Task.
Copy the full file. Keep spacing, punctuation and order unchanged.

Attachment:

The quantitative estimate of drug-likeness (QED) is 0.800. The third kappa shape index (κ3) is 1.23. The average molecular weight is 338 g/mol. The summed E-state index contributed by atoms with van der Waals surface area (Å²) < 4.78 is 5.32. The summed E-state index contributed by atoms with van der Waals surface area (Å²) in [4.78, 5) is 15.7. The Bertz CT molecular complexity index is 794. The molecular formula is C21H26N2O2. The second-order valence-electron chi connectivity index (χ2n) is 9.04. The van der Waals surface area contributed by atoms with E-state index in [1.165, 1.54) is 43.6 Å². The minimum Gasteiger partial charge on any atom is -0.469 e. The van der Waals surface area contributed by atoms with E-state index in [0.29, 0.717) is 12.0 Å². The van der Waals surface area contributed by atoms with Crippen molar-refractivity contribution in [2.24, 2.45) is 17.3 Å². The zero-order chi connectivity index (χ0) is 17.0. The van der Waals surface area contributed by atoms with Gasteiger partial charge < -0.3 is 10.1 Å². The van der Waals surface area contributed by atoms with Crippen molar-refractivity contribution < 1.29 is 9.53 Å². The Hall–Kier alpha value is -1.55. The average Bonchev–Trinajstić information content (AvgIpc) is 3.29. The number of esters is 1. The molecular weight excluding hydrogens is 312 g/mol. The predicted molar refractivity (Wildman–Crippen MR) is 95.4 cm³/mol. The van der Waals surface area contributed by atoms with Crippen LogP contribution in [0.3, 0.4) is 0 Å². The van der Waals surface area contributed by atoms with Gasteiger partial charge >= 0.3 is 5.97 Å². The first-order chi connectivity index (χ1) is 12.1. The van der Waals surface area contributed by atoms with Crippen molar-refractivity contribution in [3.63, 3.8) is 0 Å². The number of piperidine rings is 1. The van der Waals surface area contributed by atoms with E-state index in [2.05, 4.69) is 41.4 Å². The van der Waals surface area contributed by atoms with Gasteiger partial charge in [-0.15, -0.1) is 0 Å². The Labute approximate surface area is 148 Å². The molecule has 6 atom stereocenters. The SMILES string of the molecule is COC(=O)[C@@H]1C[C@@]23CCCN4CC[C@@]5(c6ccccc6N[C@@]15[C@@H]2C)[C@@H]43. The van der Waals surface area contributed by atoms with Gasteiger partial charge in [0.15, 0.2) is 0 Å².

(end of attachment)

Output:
The quantitative estimate of drug-likeness (QED) is 0.800. The third kappa shape index (κ3) is 1.23. The average molecular weight is 338 g/mol. The summed E-state index contributed by atoms with van der Waals surface area (Å²) < 4.78 is 5.32. The summed E-state index contributed by atoms with van der Waals surface area (Å²) in [4.78, 5) is 15.7. The Bertz CT molecular complexity index is 794. The molecular formula is C21H26N2O2. The second-order valence-electron chi connectivity index (χ2n) is 9.04. The van der Waals surface area contributed by atoms with E-state index in [1.165, 1.54) is 43.6 Å². The minimum Gasteiger partial charge on any atom is -0.469 e. The van der Waals surface area contributed by atoms with E-state index in [0.29, 0.717) is 12.0 Å². The van der Waals surface area contributed by atoms with Crippen molar-refractivity contribution in [2.24, 2.45) is 17.3 Å². The zero-order chi connectivity index (χ0) is 17.0. The van der Waals surface area contributed by atoms with Gasteiger partial charge < -0.3 is 10.1 Å². The van der Waals surface area contributed by atoms with Crippen molar-refractivity contribution < 1.29 is 9.53 Å². The Hall–Kier alpha value is -1.55. The average Bonchev–Trinajstić information content (AvgIpc) is 3.29. The number of esters is 1. The molecular weight excluding hydrogens is 312 g/mol. The predicted molar refractivity (Wildman–Crippen MR) is 95.4 cm³/mol. The van der Waals surface area contributed by atoms with Crippen LogP contribution in [0.3, 0.4) is 0 Å². The van der Waals surface area contributed by atoms with Gasteiger partial charge >= 0.3 is 5.97 Å². The first-order chi connectivity index (χ1) is 12.1. The van der Waals surface area contributed by atoms with Crippen molar-refractivity contribution in [3.63, 3.8) is 0 Å². The number of piperidine rings is 1. The van der Waals surface area contributed by atoms with E-state index in [2.05, 4.69) is 41.4 Å². The van der Waals surface area contributed by atoms with Gasteiger partial charge in [-0.15, -0.1) is 0 Å². The Labute approximate surface area is 148 Å². The molecule has 6 atom stereocenters. The SMILES string of the molecule is COC(=O)[C@@H]1C[C@@]23CCCN4CC[C@@]5(c6ccccc6N[C@@]15[C@@H]2C)[C@@H]43. The van der Waals surface area contributed by atoms with Gasteiger partial charge in [0.15, 0.2) is 0 Å².